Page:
High-speed Hyperloop project ready for key test in Nevada

Engineers will soon conduct a crucial test of a futuristic technology championed by entrepreneur Elon Musk that seeks to revolutionize transportation by sending passengers and cargo packed into pods through an intercity system of vacuum tubes. Hyperloop One, the Los-Angeles-based company developing the technology, is gearing up to send a 28-foot-long (8.5 meter-long) pod gliding across a set of tracks in a Gerelateerde afbeeldingtest run in Nevada in the next few weeks, spokeswoman Marcy Simon said. Hyperloop One is working to develop a technical vision proposed by Musk, the founder of rocket maker SpaceX and electric car company Tesla Motors. In 2013, he suggested sending pods with passengers through giant vacuum tubes between Los Angeles and San Francisco. Hyperloop aims to achieve speeds of 250 miles per hour (402 km per hour) in its upcoming phase of testing. As it gears up for that experiment, the company on Wednesday released the results from a May 12 test in the Nevada desert. A Hyperloop One sled on wheels for the first time coasted above a track using electromagnetic propulsion and magnetic levitation, Simon said. It levitated for 5.3 seconds in a vacuum-sealed tube and reached speeds of 70 mph (113 kph), the company said in a statement. By comparison, another test by Hyperloop One that made national headlines last year was done on an open-air track, not in the tube, a key to achieving high speeds. Backers of the project envision the pods reaching speeds of 750 mph (1,200 kph), but skeptics say the hyperloop idea faces real-world challenges ranging from obtaining construction permits to making turns at jet speed. Hyperloop One has raised $160 million in funding and has touted the technology’s potential as a rapid-transit option. “Hyperloop One will move people and things faster than at any other time in the world,” Shervin Pishevar, co-founder and executive chairman of Hyperloop One, said in a statement.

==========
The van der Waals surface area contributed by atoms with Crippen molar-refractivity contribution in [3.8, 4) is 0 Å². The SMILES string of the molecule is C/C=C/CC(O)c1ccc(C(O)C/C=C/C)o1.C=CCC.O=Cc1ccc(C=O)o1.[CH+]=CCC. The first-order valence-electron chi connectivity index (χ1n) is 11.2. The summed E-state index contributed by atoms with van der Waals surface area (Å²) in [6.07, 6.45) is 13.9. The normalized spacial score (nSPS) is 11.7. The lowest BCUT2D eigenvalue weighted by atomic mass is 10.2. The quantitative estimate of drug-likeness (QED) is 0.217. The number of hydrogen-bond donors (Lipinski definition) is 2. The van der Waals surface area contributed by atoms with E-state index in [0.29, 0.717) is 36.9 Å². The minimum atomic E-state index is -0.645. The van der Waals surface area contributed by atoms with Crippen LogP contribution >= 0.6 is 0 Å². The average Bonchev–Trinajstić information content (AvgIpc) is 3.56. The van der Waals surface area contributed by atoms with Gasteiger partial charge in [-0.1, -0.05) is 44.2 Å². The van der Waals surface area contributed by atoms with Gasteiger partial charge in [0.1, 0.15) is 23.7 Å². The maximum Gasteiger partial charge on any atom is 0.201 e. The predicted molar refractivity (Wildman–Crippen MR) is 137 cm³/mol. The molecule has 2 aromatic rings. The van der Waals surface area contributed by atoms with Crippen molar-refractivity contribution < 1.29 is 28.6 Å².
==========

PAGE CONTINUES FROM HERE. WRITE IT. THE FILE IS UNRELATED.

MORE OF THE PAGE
Gerelateerde afbeelding



The space age Hyperloop sounds fun – but speed isn’t everything in travel, some-times it’s the journey itself